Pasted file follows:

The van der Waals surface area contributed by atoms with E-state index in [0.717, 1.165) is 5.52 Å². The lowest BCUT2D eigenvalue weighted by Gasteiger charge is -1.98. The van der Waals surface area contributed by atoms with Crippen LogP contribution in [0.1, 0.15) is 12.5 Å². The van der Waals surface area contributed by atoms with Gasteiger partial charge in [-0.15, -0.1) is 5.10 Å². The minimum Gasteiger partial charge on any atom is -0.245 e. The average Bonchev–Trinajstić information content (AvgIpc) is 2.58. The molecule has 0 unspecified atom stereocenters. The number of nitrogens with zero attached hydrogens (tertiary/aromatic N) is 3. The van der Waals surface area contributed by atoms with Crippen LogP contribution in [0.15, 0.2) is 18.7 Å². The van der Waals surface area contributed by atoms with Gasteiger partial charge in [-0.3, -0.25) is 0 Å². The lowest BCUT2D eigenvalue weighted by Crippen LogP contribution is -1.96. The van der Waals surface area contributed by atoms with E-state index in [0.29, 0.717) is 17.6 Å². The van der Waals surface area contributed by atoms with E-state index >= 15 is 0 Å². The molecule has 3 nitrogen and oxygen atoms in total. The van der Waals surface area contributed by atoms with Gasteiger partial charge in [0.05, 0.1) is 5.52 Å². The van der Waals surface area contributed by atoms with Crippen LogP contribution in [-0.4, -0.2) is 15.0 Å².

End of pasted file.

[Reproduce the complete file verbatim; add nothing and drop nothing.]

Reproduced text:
The van der Waals surface area contributed by atoms with E-state index in [0.717, 1.165) is 5.52 Å². The lowest BCUT2D eigenvalue weighted by Gasteiger charge is -1.98. The van der Waals surface area contributed by atoms with Crippen LogP contribution in [0.1, 0.15) is 12.5 Å². The van der Waals surface area contributed by atoms with Gasteiger partial charge in [-0.15, -0.1) is 5.10 Å². The minimum Gasteiger partial charge on any atom is -0.245 e. The average Bonchev–Trinajstić information content (AvgIpc) is 2.58. The molecule has 0 unspecified atom stereocenters. The number of nitrogens with zero attached hydrogens (tertiary/aromatic N) is 3. The van der Waals surface area contributed by atoms with Crippen LogP contribution in [0.15, 0.2) is 18.7 Å². The van der Waals surface area contributed by atoms with Gasteiger partial charge in [-0.3, -0.25) is 0 Å². The lowest BCUT2D eigenvalue weighted by Crippen LogP contribution is -1.96. The van der Waals surface area contributed by atoms with E-state index in [0.29, 0.717) is 17.6 Å². The van der Waals surface area contributed by atoms with E-state index >= 15 is 0 Å². The molecule has 3 nitrogen and oxygen atoms in total. The van der Waals surface area contributed by atoms with Gasteiger partial charge in [0.05, 0.1) is 5.52 Å². The van der Waals surface area contributed by atoms with Crippen LogP contribution in [-0.4, -0.2) is 15.0 Å².